Wisconsin Department of Commerce Newsletter
May 2004
Industrial Revenue Bonds An Option for Communities

Wisconsin manufacturers considering expanding operations can look to cities, villages, and towns to issue Industrial Revenue Bonds for financial assistance. The proceeds from the sale of the bonds are loaned to the manufacturing business to finance capital investment projects. IRBs can be used to finance the acquisition of land, construction of a new facility or expansion of an existing one, and the purchase of new equipment.

Unlike most conventional loans, IRBs can offer businesses a lower cost, long-term financing package. One of the main advantages of IRBs is that the interest earned by the bondholders is exempt from federal income taxes. As a result, the bondholders are willing to accept a lower interest rate for the borrower in exchange for the tax-free income. Typically, IRB interest rates may be from 1.5 to 2.5% lower than the rates for more conventional financing.

A common misconception about IRBs is that the municipality is responsible for the debt if the business defaults on the loan. Even though IRBs are generally municipal bonds, they are not general obligations of the municipality that issues them. The municipality lends its name, but not its credit, to the bond issue.

The federal tax code imposes a number of restrictions on IRBs. For example, the code defines "manufacturing" as nearly every type of processing that result in a change in the condition of tangible property. If a company purchased unfinished fishing lures, paints them, adds feathers, and then imprints its trade name on them, the IRS has determined that manufacturing has taken place. However, if the company simply purchases the finished lures and adds its name, no manufacturing has taken place. Manufacturing does not include the provision of recreational services, or wholesaling, retailing, or repair services.

The code also requires that for IRBs exceeding $1.0 million, capital expenditures, at the business' location(s) in the municipality where the project is located, can't exceed $10 million during three years before and three years after the date the bonds are issued. Prospective IRB users need to consult with bond counsel on project eligibility, the use of bond proceeds, and other restrictions.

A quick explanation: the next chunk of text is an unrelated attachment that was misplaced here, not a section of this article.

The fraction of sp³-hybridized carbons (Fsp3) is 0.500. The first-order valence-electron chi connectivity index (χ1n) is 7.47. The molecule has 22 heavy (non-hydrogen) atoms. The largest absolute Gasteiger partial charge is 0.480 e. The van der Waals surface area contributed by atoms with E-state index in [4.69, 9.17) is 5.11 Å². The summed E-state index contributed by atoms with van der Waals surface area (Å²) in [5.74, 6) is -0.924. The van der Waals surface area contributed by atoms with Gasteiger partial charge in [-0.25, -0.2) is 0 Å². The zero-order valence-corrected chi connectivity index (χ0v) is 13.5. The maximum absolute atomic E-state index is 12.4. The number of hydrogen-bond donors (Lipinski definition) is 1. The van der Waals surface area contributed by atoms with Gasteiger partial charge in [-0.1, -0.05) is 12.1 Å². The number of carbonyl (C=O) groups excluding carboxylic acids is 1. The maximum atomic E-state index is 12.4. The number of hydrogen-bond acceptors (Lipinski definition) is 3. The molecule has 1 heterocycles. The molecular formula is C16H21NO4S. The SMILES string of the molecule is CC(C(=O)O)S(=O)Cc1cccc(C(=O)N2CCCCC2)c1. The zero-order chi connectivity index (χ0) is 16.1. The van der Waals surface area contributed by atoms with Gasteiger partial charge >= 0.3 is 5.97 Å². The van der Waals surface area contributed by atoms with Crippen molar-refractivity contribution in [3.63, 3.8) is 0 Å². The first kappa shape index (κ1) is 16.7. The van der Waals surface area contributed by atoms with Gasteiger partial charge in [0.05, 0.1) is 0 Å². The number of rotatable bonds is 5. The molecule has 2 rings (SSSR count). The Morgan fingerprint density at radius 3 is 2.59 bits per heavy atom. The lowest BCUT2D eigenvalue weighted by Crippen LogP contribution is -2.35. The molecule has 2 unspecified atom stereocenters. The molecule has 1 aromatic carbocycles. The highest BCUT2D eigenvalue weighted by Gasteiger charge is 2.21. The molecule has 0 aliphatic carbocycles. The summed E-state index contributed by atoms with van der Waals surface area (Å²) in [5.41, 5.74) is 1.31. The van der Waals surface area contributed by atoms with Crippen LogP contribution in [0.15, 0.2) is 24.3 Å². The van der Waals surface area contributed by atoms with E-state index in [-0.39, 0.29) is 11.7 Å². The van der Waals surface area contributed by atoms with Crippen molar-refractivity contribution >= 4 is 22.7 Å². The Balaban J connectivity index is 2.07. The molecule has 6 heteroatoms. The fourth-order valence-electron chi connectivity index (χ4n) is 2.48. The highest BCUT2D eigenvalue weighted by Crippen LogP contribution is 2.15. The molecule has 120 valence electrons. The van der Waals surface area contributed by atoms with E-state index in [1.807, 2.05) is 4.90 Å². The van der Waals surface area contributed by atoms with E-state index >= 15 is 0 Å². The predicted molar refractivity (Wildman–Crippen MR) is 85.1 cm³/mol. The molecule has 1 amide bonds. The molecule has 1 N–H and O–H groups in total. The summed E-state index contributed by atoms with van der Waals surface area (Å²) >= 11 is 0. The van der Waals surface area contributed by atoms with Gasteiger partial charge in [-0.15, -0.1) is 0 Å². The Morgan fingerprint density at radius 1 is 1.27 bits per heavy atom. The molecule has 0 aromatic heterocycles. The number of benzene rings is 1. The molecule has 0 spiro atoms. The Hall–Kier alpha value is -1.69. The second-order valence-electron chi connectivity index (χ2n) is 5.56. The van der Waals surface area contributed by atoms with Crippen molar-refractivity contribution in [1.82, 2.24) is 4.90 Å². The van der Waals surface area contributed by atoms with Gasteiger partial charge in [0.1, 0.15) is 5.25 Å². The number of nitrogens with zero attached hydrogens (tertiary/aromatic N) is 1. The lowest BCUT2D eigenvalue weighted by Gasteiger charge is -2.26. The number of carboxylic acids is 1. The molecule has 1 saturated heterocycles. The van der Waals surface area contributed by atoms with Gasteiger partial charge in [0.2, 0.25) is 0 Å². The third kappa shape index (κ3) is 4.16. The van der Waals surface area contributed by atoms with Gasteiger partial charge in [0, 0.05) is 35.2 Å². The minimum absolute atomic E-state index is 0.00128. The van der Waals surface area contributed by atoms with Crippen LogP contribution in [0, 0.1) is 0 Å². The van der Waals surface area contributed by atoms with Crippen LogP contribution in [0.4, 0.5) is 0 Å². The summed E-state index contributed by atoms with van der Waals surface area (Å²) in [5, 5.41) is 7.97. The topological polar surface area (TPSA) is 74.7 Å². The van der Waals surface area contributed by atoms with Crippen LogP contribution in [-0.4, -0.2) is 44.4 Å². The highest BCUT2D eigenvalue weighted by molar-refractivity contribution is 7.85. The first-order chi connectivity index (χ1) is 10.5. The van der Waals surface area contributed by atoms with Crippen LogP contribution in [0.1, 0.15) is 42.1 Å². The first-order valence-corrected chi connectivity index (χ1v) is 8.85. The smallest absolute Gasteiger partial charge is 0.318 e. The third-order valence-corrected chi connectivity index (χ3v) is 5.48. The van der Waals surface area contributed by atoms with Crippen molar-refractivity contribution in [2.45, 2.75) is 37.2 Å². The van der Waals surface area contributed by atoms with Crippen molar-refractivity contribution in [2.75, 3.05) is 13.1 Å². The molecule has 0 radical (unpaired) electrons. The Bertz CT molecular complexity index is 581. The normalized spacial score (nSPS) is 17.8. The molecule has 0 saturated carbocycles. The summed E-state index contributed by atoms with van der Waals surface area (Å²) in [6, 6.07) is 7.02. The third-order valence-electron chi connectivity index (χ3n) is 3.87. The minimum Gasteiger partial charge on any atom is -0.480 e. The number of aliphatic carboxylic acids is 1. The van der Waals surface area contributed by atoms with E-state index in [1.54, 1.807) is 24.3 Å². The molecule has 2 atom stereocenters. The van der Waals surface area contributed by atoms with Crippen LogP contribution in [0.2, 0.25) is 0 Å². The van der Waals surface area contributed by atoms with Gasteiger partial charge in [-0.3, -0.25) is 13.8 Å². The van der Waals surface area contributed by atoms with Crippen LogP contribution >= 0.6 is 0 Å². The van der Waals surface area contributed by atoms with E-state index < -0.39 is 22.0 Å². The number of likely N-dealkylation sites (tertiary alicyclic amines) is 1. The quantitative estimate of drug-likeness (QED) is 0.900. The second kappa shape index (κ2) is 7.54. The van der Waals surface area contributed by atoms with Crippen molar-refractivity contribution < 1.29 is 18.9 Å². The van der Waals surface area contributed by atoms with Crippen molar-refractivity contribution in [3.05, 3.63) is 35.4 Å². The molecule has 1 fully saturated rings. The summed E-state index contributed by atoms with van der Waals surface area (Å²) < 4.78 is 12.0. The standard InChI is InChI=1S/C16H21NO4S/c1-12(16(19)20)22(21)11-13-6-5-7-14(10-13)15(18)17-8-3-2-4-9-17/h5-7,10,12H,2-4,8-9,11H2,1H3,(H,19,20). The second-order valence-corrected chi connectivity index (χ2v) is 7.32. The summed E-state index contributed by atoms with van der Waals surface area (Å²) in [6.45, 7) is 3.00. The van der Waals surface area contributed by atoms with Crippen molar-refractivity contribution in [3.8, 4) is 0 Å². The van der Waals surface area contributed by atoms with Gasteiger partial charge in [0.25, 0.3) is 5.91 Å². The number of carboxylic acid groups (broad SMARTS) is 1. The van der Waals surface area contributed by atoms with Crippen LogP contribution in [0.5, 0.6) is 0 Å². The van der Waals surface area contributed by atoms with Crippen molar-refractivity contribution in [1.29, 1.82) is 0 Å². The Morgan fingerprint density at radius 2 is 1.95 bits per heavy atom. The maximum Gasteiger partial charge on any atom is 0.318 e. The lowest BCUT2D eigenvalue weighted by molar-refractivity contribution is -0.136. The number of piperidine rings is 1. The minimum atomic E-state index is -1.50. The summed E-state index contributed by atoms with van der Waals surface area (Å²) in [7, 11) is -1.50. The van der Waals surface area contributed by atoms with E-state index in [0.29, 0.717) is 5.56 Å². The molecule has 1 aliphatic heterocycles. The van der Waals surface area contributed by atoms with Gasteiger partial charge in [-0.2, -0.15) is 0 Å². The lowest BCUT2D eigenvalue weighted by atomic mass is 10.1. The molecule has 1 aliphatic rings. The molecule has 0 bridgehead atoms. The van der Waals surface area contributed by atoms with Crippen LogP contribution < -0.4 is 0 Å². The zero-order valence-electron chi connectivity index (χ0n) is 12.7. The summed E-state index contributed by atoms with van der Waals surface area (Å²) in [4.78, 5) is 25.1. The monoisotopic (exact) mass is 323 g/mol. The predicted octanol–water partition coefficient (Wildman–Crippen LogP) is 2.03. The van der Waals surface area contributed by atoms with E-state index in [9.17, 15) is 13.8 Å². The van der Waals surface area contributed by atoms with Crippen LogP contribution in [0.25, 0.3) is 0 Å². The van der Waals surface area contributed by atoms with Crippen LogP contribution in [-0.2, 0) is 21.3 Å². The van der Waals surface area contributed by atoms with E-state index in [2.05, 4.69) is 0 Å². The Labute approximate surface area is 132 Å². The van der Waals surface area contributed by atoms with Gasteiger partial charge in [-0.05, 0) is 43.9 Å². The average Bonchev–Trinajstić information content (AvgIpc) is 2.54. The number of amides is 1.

In addition to the business, there are generally four other main players in the IRB process:

  • the municipality, which has to approve issuing the bonds on behalf of the business
  • the bond counsel, who makes sure that all of the legal procedures are followed to maintain the tax-exemption of the bonds
  • the lender, which either purchases the bonds or issues a letter of credit
  • Department of Commerce, which allocates the volume cap or bonding authority for the IRB financing.

Federal tax law limits the amount of tax-exempt bonds that can be issued in each state each year to non-government persons or businesses. These bonds, called Private Activity Bonds, include IRBs, and the limit is known as the unified volume cap. The total allocation of volume cap for Commerce in 2004 is approximately $196 million, so there is plenty available for manufacturers looking for low cost financing to expand.

Since 1997, Commerce has allocated more than $730 million in volume cap for 254 projects with a total capital investment of over $1.7 billion. IRB projects in 2003 included:

  • W.S. Darley in Chippewa Falls, a manufacturer of fire fighting equipment
  • Baker Cheese in Fond du Lac County, one of the largest producers of string cheese in the U.S.
  • Select Trusses & Lumber in West Salem, which specializes in wood roof and floor trusses for homes, businesses and farms.

For more information on IRBs, contact Steve Sabatke at 608/267-0762.

-- Steve Sabatke

The newsletter is issued electronically every other month.

Please send comments or questions to Barbro McGinn, editor.

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